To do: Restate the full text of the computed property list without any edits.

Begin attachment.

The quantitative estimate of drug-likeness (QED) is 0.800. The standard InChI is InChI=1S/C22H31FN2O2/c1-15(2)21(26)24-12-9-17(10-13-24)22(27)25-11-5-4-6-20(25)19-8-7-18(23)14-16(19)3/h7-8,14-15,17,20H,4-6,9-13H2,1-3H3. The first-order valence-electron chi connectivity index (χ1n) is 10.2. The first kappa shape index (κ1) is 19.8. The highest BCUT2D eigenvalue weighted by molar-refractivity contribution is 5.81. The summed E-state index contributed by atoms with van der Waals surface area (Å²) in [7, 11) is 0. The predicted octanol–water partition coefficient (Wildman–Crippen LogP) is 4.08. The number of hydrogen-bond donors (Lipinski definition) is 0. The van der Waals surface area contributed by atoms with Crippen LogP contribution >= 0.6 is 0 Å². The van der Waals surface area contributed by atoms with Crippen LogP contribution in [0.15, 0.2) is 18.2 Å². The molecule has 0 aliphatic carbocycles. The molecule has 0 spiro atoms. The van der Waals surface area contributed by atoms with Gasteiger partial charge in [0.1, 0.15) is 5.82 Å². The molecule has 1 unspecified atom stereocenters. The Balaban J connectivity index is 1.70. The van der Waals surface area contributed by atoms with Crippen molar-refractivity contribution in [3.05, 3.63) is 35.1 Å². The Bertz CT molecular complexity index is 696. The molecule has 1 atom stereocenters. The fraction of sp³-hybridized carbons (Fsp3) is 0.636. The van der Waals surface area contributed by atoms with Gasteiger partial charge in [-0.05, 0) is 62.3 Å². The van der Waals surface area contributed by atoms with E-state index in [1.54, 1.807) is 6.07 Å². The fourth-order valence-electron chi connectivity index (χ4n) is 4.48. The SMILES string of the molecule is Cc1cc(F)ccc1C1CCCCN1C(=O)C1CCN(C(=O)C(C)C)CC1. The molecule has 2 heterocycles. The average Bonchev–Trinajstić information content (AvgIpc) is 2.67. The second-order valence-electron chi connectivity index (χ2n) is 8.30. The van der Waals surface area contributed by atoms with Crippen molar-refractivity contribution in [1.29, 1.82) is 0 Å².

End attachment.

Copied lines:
The quantitative estimate of drug-likeness (QED) is 0.800. The standard InChI is InChI=1S/C22H31FN2O2/c1-15(2)21(26)24-12-9-17(10-13-24)22(27)25-11-5-4-6-20(25)19-8-7-18(23)14-16(19)3/h7-8,14-15,17,20H,4-6,9-13H2,1-3H3. The first-order valence-electron chi connectivity index (χ1n) is 10.2. The first kappa shape index (κ1) is 19.8. The highest BCUT2D eigenvalue weighted by molar-refractivity contribution is 5.81. The summed E-state index contributed by atoms with van der Waals surface area (Å²) in [7, 11) is 0. The predicted octanol–water partition coefficient (Wildman–Crippen LogP) is 4.08. The number of hydrogen-bond donors (Lipinski definition) is 0. The van der Waals surface area contributed by atoms with Crippen LogP contribution >= 0.6 is 0 Å². The van der Waals surface area contributed by atoms with Crippen LogP contribution in [0.15, 0.2) is 18.2 Å². The molecule has 0 aliphatic carbocycles. The molecule has 0 spiro atoms. The van der Waals surface area contributed by atoms with Gasteiger partial charge in [0.1, 0.15) is 5.82 Å². The molecule has 1 unspecified atom stereocenters. The Balaban J connectivity index is 1.70. The van der Waals surface area contributed by atoms with Crippen molar-refractivity contribution in [3.05, 3.63) is 35.1 Å². The Bertz CT molecular complexity index is 696. The molecule has 1 atom stereocenters. The fraction of sp³-hybridized carbons (Fsp3) is 0.636. The van der Waals surface area contributed by atoms with Gasteiger partial charge in [-0.05, 0) is 62.3 Å². The van der Waals surface area contributed by atoms with E-state index in [1.54, 1.807) is 6.07 Å². The fourth-order valence-electron chi connectivity index (χ4n) is 4.48. The SMILES string of the molecule is Cc1cc(F)ccc1C1CCCCN1C(=O)C1CCN(C(=O)C(C)C)CC1. The molecule has 2 heterocycles. The average Bonchev–Trinajstić information content (AvgIpc) is 2.67. The second-order valence-electron chi connectivity index (χ2n) is 8.30. The van der Waals surface area contributed by atoms with Crippen molar-refractivity contribution in [1.29, 1.82) is 0 Å².